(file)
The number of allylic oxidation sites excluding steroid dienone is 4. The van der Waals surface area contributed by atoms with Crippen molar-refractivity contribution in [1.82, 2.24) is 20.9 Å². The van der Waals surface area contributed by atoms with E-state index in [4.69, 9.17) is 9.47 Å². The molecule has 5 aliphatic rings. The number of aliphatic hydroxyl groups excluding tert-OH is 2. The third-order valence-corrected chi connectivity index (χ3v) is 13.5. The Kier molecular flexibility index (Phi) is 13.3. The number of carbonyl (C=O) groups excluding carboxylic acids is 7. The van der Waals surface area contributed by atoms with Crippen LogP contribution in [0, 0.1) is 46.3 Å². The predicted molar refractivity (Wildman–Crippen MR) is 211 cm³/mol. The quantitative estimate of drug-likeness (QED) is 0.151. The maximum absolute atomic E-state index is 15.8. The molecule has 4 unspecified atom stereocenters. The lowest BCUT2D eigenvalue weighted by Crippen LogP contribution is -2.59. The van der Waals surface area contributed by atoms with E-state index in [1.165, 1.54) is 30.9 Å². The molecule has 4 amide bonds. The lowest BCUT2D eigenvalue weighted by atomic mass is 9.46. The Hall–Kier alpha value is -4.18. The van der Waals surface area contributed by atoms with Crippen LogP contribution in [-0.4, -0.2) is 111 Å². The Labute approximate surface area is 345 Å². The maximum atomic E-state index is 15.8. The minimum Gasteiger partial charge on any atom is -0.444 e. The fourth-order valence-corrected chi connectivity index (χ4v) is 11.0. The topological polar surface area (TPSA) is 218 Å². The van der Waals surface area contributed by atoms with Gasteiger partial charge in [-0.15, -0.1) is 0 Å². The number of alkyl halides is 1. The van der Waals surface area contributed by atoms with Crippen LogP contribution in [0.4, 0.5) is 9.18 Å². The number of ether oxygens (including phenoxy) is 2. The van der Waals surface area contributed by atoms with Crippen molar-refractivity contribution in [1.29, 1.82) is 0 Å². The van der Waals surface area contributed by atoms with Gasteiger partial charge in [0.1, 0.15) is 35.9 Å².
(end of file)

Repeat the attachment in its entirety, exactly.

The number of allylic oxidation sites excluding steroid dienone is 4. The van der Waals surface area contributed by atoms with Crippen molar-refractivity contribution in [1.82, 2.24) is 20.9 Å². The van der Waals surface area contributed by atoms with E-state index in [4.69, 9.17) is 9.47 Å². The molecule has 5 aliphatic rings. The number of aliphatic hydroxyl groups excluding tert-OH is 2. The third-order valence-corrected chi connectivity index (χ3v) is 13.5. The Kier molecular flexibility index (Phi) is 13.3. The number of carbonyl (C=O) groups excluding carboxylic acids is 7. The van der Waals surface area contributed by atoms with Crippen LogP contribution in [0, 0.1) is 46.3 Å². The predicted molar refractivity (Wildman–Crippen MR) is 211 cm³/mol. The quantitative estimate of drug-likeness (QED) is 0.151. The maximum absolute atomic E-state index is 15.8. The molecule has 4 unspecified atom stereocenters. The lowest BCUT2D eigenvalue weighted by Crippen LogP contribution is -2.59. The van der Waals surface area contributed by atoms with E-state index in [1.165, 1.54) is 30.9 Å². The molecule has 4 amide bonds. The lowest BCUT2D eigenvalue weighted by atomic mass is 9.46. The Hall–Kier alpha value is -4.18. The van der Waals surface area contributed by atoms with Crippen LogP contribution in [-0.4, -0.2) is 111 Å². The Labute approximate surface area is 345 Å². The maximum atomic E-state index is 15.8. The minimum Gasteiger partial charge on any atom is -0.444 e. The fourth-order valence-corrected chi connectivity index (χ4v) is 11.0. The topological polar surface area (TPSA) is 218 Å². The van der Waals surface area contributed by atoms with Gasteiger partial charge in [-0.15, -0.1) is 0 Å². The number of alkyl halides is 1. The van der Waals surface area contributed by atoms with Crippen LogP contribution in [0.4, 0.5) is 9.18 Å². The number of ether oxygens (including phenoxy) is 2. The van der Waals surface area contributed by atoms with Crippen molar-refractivity contribution in [1.29, 1.82) is 0 Å². The van der Waals surface area contributed by atoms with Gasteiger partial charge in [0.1, 0.15) is 35.9 Å².